The Guardian group of newspapers is becoming a favourite launchpad for Project Cameron’s policy makeovers. Margaret Thatcher’s apartheid policy was repudiated in last weekend’s Observer. The new hug-a-teacher approach to education was trailed exclusively in yesterday’s Guardian and today’s Guardian has an article from the Tory leader about Britain’s relationship with India. In the article, Mr Cameron appears to imply that Britain shouldn’t just have a special relationship with India (something which ConservativeHome enthusiastically supports) but that Britain’s relationship with India should enjoy "the highest priority".
"Special relationship" is, of course, a heavily-loaded political term – associated as it is with Britain’s historically close relationship with America. Talk of a new ‘special relationship’ was always open to being read as a downgrading of the US-UK link. Was that a deliberate tactic by the Cameron spin team? A movement away from America is certainly how The Guardian’s Will Woodward is interpreting the Tory leader’s words:
"British politicians need to curb their obsession with the US and Europe and look east to safeguard Britain’s interests, David Cameron says today."
The Guardian’s homepage chooses ‘David Cameron: Forget America let’s look to India’ as its headline. All predictable and unnecessary. As important as India is to Britain’s foreign and economic future – nothing should be done to undermine the transatlantic relationship. America remains a more important economic and security ally for Britain. The Tories should never pander to the anti-Americanism of Guardian readers.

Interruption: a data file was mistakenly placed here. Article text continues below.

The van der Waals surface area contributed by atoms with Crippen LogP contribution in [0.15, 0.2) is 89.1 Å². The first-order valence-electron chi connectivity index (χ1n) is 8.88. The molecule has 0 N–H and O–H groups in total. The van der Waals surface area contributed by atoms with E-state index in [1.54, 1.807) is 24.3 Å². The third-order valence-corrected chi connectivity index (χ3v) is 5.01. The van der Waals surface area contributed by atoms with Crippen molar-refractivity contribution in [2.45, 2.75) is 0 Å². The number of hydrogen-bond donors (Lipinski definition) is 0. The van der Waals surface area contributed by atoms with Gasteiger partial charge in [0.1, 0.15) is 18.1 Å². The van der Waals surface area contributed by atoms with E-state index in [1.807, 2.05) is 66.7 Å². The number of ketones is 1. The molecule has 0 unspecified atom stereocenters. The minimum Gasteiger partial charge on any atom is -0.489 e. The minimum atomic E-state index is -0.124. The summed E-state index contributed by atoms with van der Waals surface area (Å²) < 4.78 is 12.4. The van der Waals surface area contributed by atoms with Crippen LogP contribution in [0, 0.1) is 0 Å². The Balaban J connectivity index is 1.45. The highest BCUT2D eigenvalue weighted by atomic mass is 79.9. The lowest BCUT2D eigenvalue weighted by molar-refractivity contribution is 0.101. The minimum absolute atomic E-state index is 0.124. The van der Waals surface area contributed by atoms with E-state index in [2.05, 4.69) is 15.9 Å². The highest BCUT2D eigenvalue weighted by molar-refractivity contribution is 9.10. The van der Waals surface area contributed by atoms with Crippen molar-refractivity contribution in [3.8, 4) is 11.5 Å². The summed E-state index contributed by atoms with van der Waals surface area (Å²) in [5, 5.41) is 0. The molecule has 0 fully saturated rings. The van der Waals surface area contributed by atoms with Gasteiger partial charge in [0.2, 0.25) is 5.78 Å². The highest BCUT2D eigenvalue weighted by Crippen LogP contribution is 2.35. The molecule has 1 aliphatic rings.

Mr Cameron uses his article to call for India-UK cooperation on fighting terrorism, global trade and protecting the environment. India – with its close relationship with the Bush administration – has already appeared to have rejected David Cameron’s Kyoto environmentalism in favour of Washington’s tech-based approach. More promising is David Cameron’s visionary suggestion – that he is billed to make later tonight – that there should be a free trade agreement between India and the UK if global trade talks fail.
This visit to India – hot-on-the-heels of George Osborne’s Japan trip – and set alongside this week’s Hague-Fox trip to China are encouraging indications of the party leadership’s awareness that it needs to establish its foreign policy credentials. Time is on David Cameron’s side in this mission and contacts now being made in China, India and Japan could serve UK interests for years to come. In a sign of the international recognition of David Cameron, ‘Team Cameron’ is being met by the most senior representatives of the governments being visited. All of this is to be warmly welcomed.
Related links: Peter Luff MP on YourPlatform (where, yesterday, he raised the idea of India being another special relationship for Britain); David Cameron’s latest India blog with its video of dancing girls and diggers; and George Osborne’s Diary of his Eastern trip (plus his article in The Times on opportunities for UK-India trade).